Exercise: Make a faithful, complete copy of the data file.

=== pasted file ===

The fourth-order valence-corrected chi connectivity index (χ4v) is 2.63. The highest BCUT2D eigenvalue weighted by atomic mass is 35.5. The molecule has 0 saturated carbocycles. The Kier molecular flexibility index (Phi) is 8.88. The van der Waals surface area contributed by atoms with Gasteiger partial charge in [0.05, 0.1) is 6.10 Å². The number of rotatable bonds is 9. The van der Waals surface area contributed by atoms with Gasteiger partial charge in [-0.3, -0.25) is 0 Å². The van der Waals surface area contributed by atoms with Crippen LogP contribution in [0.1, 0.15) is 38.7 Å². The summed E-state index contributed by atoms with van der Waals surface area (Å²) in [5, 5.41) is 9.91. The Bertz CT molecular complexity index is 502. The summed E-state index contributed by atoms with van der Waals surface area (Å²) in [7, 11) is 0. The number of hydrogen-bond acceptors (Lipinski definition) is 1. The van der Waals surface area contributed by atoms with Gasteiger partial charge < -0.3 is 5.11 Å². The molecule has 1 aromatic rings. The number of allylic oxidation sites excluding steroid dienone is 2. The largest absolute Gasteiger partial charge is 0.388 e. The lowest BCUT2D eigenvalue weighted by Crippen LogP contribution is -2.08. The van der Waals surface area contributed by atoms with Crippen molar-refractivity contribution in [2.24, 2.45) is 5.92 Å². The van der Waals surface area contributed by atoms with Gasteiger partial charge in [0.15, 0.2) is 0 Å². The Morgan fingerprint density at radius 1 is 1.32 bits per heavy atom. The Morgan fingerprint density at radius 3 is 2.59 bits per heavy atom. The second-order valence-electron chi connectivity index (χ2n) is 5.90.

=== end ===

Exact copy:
The fourth-order valence-corrected chi connectivity index (χ4v) is 2.63. The highest BCUT2D eigenvalue weighted by atomic mass is 35.5. The molecule has 0 saturated carbocycles. The Kier molecular flexibility index (Phi) is 8.88. The van der Waals surface area contributed by atoms with Gasteiger partial charge in [0.05, 0.1) is 6.10 Å². The number of rotatable bonds is 9. The van der Waals surface area contributed by atoms with Gasteiger partial charge in [-0.3, -0.25) is 0 Å². The van der Waals surface area contributed by atoms with Crippen LogP contribution in [0.1, 0.15) is 38.7 Å². The summed E-state index contributed by atoms with van der Waals surface area (Å²) in [5, 5.41) is 9.91. The Bertz CT molecular complexity index is 502. The summed E-state index contributed by atoms with van der Waals surface area (Å²) in [7, 11) is 0. The number of hydrogen-bond acceptors (Lipinski definition) is 1. The van der Waals surface area contributed by atoms with Gasteiger partial charge < -0.3 is 5.11 Å². The molecule has 1 aromatic rings. The number of allylic oxidation sites excluding steroid dienone is 2. The largest absolute Gasteiger partial charge is 0.388 e. The lowest BCUT2D eigenvalue weighted by Crippen LogP contribution is -2.08. The van der Waals surface area contributed by atoms with Crippen molar-refractivity contribution in [2.24, 2.45) is 5.92 Å². The van der Waals surface area contributed by atoms with Gasteiger partial charge in [0.15, 0.2) is 0 Å². The Morgan fingerprint density at radius 1 is 1.32 bits per heavy atom. The Morgan fingerprint density at radius 3 is 2.59 bits per heavy atom. The second-order valence-electron chi connectivity index (χ2n) is 5.90.